Is Tinder the future of dating?

 Art by  Bel Holborow .

Art by Bel Holborow.

“Dating apps are super important for LGBT+ people. In public, you’re looking at a smaller dating pool without a way of discerning their sexuality. Tinder provides that opportunity, and allows you to screen your dates per se. You have more control and can take a more streamlined approach to dating. Additionally, it’s allowed gay people to escape the forced culture of gay venues, and with it, a lot of the negative stereotypes of gay communities. So you have a lot more freedom over your individualism, plus it makes it easier for people to explore their sexuality in a safe medium. Tinder being the future of dating would not be such a bad thing.” - Finn Parker

“As the world continues to become more and more dependent on technology, online dating sites like Tinder will undoubtedly become the future of dating. Every one of my friends is on Tinder, and I was convinced by someone to ‘just try it’. So I did. And unfortunately, all of my low expectations were confirmed in under and hour. For me, Tinder is a platform that relies on superficiality and shallowness. My experience was defined by predatory males with blatant sexual intentions. It felt degrading and cold and I can only hope that real human contact and genuine connections can never be replaced by online dating.” - Olivana Lathouris

“I don’t think Tinder is the future of dating. While currently it’s more common than ever, I’ve noticed the people around me (as have I) getting sick of the over-stimulating, excessive and meaningless way of it. Personally I’ve had bad experiences with Tinder too: I’d much rather meet someone in-person, or not at all, than use Tinder.” - Tara Wesson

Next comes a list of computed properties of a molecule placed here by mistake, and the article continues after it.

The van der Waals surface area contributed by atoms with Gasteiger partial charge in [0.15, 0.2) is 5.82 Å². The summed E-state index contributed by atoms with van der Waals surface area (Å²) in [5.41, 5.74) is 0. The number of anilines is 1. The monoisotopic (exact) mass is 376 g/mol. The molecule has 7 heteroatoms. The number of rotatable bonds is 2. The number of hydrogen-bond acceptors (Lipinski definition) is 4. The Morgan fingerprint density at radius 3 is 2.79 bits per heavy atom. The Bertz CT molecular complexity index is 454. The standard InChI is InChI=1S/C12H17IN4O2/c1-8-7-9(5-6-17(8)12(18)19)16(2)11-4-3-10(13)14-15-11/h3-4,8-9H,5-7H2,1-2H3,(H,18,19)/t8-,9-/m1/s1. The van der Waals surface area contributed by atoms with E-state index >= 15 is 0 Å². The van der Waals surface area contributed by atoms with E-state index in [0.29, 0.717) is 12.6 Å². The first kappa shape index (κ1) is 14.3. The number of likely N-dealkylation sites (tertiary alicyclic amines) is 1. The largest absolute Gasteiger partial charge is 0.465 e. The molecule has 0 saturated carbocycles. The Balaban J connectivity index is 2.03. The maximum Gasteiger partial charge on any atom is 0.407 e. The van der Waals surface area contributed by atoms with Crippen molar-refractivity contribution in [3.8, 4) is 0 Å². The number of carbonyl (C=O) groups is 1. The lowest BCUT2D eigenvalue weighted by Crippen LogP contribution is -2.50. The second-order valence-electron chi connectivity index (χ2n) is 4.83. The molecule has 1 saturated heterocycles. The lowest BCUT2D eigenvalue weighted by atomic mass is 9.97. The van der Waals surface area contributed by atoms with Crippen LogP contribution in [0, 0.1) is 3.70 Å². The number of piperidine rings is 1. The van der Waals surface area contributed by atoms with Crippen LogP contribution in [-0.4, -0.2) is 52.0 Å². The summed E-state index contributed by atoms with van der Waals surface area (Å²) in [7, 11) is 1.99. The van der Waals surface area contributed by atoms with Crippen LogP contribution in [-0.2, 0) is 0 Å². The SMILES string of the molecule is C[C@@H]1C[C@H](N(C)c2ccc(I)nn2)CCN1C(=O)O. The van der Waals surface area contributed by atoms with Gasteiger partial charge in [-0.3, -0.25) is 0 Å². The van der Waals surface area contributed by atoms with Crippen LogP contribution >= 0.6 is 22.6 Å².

“Tinder has the potential to connect you with some genuine and cool people if you have the time and patience. Unfortunately, I did not, and I uninstalled the app after about five days of use. The toxic masculinity is real, people! I understand that this may not be the case for every Tinder match, but for romantics and poets like me, it’s probably best to wait for the one to spot you from across the room.” - Listy Dobson

“I feel as if Tinder is absolutely necessary for people in the LGBT+ community because of the limited amount of spaces we have. There’s nowhere simple for LGBT+ people to meet partners, it’s either clubs or bars and both are alcohol-fueled and sometimes overtly sexual. As a minority group, apps like Tinder are essential to help us find the one, even though guys love to ghost you like their name’s Bill Murray. Tinder isn’t terrible. Men are.” - Michael Di Iorio

“I was told that there are two unwritten rules for guys using Tinder:

1. Be attractive

2. Don’t be unattractive.
Those two rules were the difference between some guy getting two unresponsive matches after 28 days, and another guy getting eight matches in 14 days: four no-replies, two “haha’s”, one “you’re funny”, and one actual response that lasted for about three back-and-forth’s before getting unmatched. Those were some of my experiences at least, whereas a female friend of mine made me weep internally when I saw her perusing through the 23 matches that she made on one day alone. All of which started with some variation of “hey”. Thrilling opener! But I rested my faith in the fact that my friend and my experiences with Tinder do not reflect what actually goes on in real life. If it did, it would seem like most guys would die virgins and all girls would have a never-ending line of guys aching to give them attention. Of course, these are extreme generalisations based off my personal experiences, but shouldn’t Tinder mirror all the subtleties and nuances that goes with the initial stages of dating in real life? That’s what a dating app should be, and not an alternative digital platform for people to juggle whether their self-esteem should rise or fall based on how much attention they get.

It is in this context that I don’t think Tinder should be the future of dating. It is so superficial, so far disillusioned from reality, and it is really hard to find genuine authenticity on Tinder if the only criteria for approval is based on looks and calculated wit. Tinder should not be the be all and end all of dating. But if you’re looking for a quick root or a cheeky ego boost, either through your hundreds of matches or from that one person who replies “lol” in a sea of unrequited right swipes, then by all means go for gold!” - Calvin Lu

This article appeared in The Comma’s 2018 Annual Edition. Read more here.